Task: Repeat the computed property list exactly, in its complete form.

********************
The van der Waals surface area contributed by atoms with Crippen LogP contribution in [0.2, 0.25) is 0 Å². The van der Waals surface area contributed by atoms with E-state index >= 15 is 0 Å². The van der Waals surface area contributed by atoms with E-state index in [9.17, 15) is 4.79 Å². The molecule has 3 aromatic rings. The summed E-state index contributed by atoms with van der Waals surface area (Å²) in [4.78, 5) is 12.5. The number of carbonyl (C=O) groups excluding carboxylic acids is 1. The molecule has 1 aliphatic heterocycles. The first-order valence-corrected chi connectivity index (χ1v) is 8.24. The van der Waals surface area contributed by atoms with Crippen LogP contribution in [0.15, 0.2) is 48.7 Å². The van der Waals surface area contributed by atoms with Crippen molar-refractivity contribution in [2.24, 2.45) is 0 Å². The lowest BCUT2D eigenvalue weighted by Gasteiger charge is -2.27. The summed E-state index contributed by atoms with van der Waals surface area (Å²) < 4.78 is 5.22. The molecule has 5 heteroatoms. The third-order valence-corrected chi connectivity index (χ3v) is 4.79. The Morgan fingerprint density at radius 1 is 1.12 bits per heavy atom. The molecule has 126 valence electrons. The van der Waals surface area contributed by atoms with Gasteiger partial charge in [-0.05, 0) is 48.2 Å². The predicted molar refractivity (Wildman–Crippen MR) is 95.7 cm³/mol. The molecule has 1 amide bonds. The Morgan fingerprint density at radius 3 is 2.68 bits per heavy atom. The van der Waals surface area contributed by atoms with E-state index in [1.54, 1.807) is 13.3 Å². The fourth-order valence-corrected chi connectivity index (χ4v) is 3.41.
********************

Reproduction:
The van der Waals surface area contributed by atoms with Crippen LogP contribution in [0.2, 0.25) is 0 Å². The van der Waals surface area contributed by atoms with E-state index >= 15 is 0 Å². The van der Waals surface area contributed by atoms with E-state index in [9.17, 15) is 4.79 Å². The molecule has 3 aromatic rings. The summed E-state index contributed by atoms with van der Waals surface area (Å²) in [4.78, 5) is 12.5. The number of carbonyl (C=O) groups excluding carboxylic acids is 1. The molecule has 1 aliphatic heterocycles. The first-order valence-corrected chi connectivity index (χ1v) is 8.24. The van der Waals surface area contributed by atoms with Crippen LogP contribution in [0.15, 0.2) is 48.7 Å². The van der Waals surface area contributed by atoms with Crippen molar-refractivity contribution in [2.24, 2.45) is 0 Å². The lowest BCUT2D eigenvalue weighted by Gasteiger charge is -2.27. The summed E-state index contributed by atoms with van der Waals surface area (Å²) < 4.78 is 5.22. The molecule has 5 heteroatoms. The third-order valence-corrected chi connectivity index (χ3v) is 4.79. The Morgan fingerprint density at radius 1 is 1.12 bits per heavy atom. The molecule has 126 valence electrons. The van der Waals surface area contributed by atoms with Gasteiger partial charge in [-0.05, 0) is 48.2 Å². The predicted molar refractivity (Wildman–Crippen MR) is 95.7 cm³/mol. The molecule has 1 amide bonds. The Morgan fingerprint density at radius 3 is 2.68 bits per heavy atom. The van der Waals surface area contributed by atoms with E-state index in [1.54, 1.807) is 13.3 Å². The fourth-order valence-corrected chi connectivity index (χ4v) is 3.41.